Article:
Our teaspoon jewelry is the perfect combination of elegance and history. Like most things, souvenir spoons have a very specific story.
Silver spoons have been popular since at least 1500 to commemorate births. Wealthy Americans traveling to Europe picked up on the trend, which had been popular in Europe since the mid 1800s. Some of these travelers started collecting decorative spoons, often from the Netherlands and Germany, which had both a social convention of using many small utensils, many of which were carved with ornate scenes and decorations. Here are a few pieces from my Dutch family collection, mostly silver plated.
The first souvenir spoon in the US was designed in 1889 by Galt & Bros of Washington, D.C. to commemorate the 100th anniversary of George Washington's inauguration. The Martha Washington spoon followed shortly thereafter - all advertised by mail order catalogue. These spoons had a raised profile on the handle. It was jeweler Seth Low, who translated the creativity of the European spoon tradition for the American market. In 1891 he made a Salem Witch spoon, then a second version which is even more interesting.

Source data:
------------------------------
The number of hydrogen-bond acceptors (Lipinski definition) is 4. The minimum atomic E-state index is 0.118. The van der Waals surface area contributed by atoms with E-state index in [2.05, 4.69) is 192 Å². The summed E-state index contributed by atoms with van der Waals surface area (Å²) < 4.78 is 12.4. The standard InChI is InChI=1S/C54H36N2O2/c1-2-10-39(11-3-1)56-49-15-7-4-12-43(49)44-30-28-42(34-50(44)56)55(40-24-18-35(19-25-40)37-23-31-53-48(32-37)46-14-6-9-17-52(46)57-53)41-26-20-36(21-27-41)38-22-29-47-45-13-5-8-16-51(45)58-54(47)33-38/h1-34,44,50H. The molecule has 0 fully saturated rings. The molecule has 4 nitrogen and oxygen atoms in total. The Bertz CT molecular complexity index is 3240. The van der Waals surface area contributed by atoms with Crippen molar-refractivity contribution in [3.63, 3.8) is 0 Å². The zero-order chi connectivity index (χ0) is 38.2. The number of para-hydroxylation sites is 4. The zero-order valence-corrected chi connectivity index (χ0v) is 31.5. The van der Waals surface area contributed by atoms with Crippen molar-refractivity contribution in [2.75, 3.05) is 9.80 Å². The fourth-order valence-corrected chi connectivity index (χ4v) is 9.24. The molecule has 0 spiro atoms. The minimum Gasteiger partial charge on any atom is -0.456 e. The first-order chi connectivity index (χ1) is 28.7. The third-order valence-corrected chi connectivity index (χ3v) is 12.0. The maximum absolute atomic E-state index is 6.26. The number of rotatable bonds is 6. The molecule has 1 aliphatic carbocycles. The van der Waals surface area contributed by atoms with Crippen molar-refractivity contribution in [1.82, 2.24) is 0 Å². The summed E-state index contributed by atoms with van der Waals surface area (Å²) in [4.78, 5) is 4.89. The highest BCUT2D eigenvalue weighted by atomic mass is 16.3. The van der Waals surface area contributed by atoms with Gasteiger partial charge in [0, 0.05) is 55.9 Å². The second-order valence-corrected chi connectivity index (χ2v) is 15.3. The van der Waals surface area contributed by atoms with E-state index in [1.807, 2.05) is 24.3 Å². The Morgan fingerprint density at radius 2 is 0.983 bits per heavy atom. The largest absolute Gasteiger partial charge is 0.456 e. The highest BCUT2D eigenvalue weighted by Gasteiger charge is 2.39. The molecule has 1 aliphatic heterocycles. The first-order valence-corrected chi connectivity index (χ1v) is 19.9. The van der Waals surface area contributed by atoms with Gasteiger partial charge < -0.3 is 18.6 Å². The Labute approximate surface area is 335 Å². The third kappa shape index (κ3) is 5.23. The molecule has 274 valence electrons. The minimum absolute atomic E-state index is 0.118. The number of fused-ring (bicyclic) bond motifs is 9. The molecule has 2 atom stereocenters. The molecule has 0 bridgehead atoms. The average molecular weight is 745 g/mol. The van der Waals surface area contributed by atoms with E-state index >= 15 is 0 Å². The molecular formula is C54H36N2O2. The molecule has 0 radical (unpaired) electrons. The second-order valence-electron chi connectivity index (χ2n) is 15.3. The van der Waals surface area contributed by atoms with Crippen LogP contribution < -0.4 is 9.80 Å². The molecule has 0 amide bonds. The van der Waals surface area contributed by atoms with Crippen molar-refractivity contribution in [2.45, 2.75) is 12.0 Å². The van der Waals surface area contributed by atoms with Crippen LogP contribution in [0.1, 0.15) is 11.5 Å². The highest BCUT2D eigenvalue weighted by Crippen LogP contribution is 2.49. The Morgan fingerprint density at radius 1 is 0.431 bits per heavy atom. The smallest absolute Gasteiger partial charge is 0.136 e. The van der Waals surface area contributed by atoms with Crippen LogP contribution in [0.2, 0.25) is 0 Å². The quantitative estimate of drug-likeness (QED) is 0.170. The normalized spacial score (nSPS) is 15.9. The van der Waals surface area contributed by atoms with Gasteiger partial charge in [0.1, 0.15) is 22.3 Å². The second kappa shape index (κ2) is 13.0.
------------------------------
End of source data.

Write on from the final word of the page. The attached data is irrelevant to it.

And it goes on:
Here is an 1891 Seth Low spoon patent:
By the middle of 1891, souvenir spoons were being created for every town, fair, animal, school, and potentially historic event. Like buttons, spoons were small and easy to collect and display. Events like the Chicago Worlds Fair of 1893 played a role in the growth of the trend - with the confluence of improved production techniques, the US's first International event, the collapse of the silver market and the opportunity to market them to the 27 million visitors who attended the fair. The souvenir spoon tradition allowed people to collect keepsakes or at least aspire to feel worldly. They were convenient mementos and gifts. The fad lasted until WWII, when people focused on other things and time moved forward.
Our take on teaspoon jewelry is a unique approach - we create a carved marquis shape that is just as elegant now as it was in 1810 and 800 BC. Our California Poppy, shown below, pays homage to naturalist Sara Plummer Lemmon. Each piece has a secret history.
We cast what we carve and then use the spoon ladle to make settings for antique buttons, as you can see here.
Then we flatten and texture the spoon bowls using our rolling mill and create new settings, like this Victorian twinkle button:
Watch my Souvenir Spoon Chat - just over 4 minutes: